Highly aromatic with sparkling green or purple leaves and a sweet anise flavor, basil is one of the most popular culinary herbs – and it’s also one of the easiest to grow!
Extremely versatile and widely used, basil’s unique taste has been enjoyed in many cultures for many centuries, adding its distinctive flavor to both sweet and savory foods and beverages.
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The fresh, bright, and flavorful leaves with notes of cinnamon, licorice, or mint are a must-have for kitchen gardens.
And the herb is well-suited for cultivation in garden beds and containers. Plus, its quick growth means you can enjoy several harvests from successive plantings.
When mature, basil plants produce upright spires of small, white to mauve flowers that attract a variety of pollinators such as bees and butterflies – and the edible flowers also make a pretty garnish for plates or beverages.
The flavorful, elliptical leaves are a breeze to preserve and can be quickly dried into flakes or frozen into herb cubes for later use in dishes like sauces, soups, and stews.
And basil’s good for you, too!
Loaded with antioxidants, Ocimum species have long been used as a curative in traditional medicines and now modern science is also showing positive, health-related results via the latest research.
Aromatic, easily grown, healthy, and flavorful – are you ready to add this outstanding herb to your garden? Then let’s jump right in!
Here’s what we’ll cover up ahead:
What You’ll Learn
What Is Basil?
Basil plants are species of tender perennials in the Ocimum genus grown for their highly flavorful, deep green or purple leaves that are used extensively in culinary applications.
Fresh or dried, the leaves are a popular accompaniment to eggs, fish, meat, tomatoes and tomato dishes, pasta and pizza, sauces, soups, and vegetables. And their tangy flavor adds a refreshing zip to beverages like cocktails and vinegar-based shrubs.
Rich in essential oils such as methyl chavicol, linalool, methyl eugenol, and methyl cinnamate, the fragrant leaves have a sweet, lightly spicy taste with a variety of undertones, such as anise, cinnamon, clove, licorice, mint, or pepper, depending on the variety.
The genus has about 65 accepted species, plus numerous cultivars and hybrids with sweet or common varieties, with O. basilicum being the most common.
Sweet basil varieties include popular selections such as ‘Boxwood,’ ‘Cinnamon,’ ‘Genovese,’ ‘Red Rubin,’ and ‘Spicy Globe.’
Other popular garden choices include citrus varieties (O. americanum), Greek (O. basilicum var. minimum), holy (O. tenuiflorum), and Thai (O. basilicum var. thyrsiflorum) cultivars.
A warm weather herb that’s grown as an annual, the fast-growing plants allow for several harvests each growing season when seeds or starts are planted successively every two or three weeks.
Flower buds are typically pinched out to concentrate energy into leaf production.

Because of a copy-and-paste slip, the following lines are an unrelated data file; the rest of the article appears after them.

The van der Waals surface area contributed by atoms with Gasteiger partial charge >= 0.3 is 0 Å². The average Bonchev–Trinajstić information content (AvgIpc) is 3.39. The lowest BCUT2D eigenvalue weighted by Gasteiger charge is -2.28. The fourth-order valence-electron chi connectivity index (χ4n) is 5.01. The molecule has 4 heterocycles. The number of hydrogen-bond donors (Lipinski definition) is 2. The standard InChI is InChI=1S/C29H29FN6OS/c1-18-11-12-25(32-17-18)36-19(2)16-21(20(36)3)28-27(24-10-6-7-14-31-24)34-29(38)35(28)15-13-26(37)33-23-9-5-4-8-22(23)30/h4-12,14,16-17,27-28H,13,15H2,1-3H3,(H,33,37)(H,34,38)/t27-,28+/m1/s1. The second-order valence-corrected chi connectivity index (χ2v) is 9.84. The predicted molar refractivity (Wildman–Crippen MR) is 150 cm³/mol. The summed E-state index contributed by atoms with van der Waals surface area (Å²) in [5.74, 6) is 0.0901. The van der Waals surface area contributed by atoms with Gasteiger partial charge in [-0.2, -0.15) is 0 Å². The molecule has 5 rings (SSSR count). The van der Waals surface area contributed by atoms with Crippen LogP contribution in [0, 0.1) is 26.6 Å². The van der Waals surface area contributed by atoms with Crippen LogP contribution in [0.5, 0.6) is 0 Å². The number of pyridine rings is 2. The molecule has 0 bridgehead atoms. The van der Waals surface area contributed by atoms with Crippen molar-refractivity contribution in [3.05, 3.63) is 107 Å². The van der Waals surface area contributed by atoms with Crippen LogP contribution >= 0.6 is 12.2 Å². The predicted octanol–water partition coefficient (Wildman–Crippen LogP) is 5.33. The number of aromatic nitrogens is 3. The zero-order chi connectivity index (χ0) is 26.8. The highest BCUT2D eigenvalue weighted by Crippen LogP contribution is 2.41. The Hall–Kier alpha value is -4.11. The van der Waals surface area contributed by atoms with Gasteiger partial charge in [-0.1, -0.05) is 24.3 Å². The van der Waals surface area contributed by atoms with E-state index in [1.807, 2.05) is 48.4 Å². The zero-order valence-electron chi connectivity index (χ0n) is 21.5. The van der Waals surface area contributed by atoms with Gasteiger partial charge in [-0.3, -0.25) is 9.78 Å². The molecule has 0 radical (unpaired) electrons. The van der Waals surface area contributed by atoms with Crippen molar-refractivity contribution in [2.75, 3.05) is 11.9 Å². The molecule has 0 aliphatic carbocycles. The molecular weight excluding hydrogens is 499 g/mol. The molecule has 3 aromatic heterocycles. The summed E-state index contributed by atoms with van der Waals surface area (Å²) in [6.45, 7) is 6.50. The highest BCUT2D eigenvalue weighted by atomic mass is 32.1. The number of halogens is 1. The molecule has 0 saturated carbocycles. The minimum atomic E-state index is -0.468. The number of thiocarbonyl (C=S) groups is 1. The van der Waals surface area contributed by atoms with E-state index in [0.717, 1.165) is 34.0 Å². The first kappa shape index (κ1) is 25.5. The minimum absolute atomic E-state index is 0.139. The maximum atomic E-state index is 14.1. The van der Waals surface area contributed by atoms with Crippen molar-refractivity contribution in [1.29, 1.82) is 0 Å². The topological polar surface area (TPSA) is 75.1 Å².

But when allowed to flower, they produce pretty spires of small, orchid-like blooms in colors of mauve, pink, purple, and white. And like most mint family members, the flowers are highly attractive to bees and other pollinators.
Fan-shaped seed pods form at the base of the flowers and produce an abundance of small, round seeds – each stem can contain hundreds of the brown or black seeds!
Garden cultivars grow to a mature height and width of 12 to 24 inches with dwarf varieties staying as small as eight inches.
Gardeners within basil’s hardiness range of USDA Zones 9 to 11 can grow these plants as biennials or short-lived perennials.
But in temperate regions outside of their range, they must be grown as annuals and planted out only once temperatures consistently stay above 50°F in the spring.
Plants typically die off from cold weather or frost, but they may be brought indoors to overwinter or used for propagation.
Cultivation and History
Native to tropical and subtropical regions of Africa, India, and Southeast Asia, basil has been cultivated for millennia.
Along with culinary applications, ancient traditional cultures from Egypt to Greece to India used it as a curative, perfume, preservative, and sacrificial herb.
Traveling along the spice trade routes, the herb made its way to Greece and Italy around 300 BC, and some say it was carried by the troops of Alexander the Great.
Documentation of its use in Europe can be found as early as the first century AD in the treatise “De Materia Medica,” written by Greek botanist and physician Dioscorides, who prescribed it as an antidote to the bites of sea dragons and scorpions!
Ocimum plants moved east through Europe and arrived in Britain in the 1500s, then came to the North American colonies in the 1620s.
Derived from the Greek word for royal or kingly, basilikon, it’s often referred to as the “king of herbs” – thought to refer to its wide range of applications and as an ingredient in royal perfumes.
Today, this highly popular herb is cultivated around the globe and used in a variety of industries, including cosmetics, food and beverages, holistic practices, perfumes, and pharmaceuticals.
Basil is easily propagated from seed and via stem cuttings.
Start Seed Indoors
To start seeds indoors, fill a flat or tray with lightly moistened, sterilized seed starter soil.
Scatter seeds lightly over the surface then cover with one-quarter to one-half inch of soil. Gently firm the soil over the seeds.
Water gently to moisten and place trays in a warm location.
These seeds don’t need light to germinate, but they do need warmth, with soil temperatures ranging from 50 to 70°F. The best germination rates occur closer to 70°F, so use a bottom heating mat to maintain warm conditions if needed.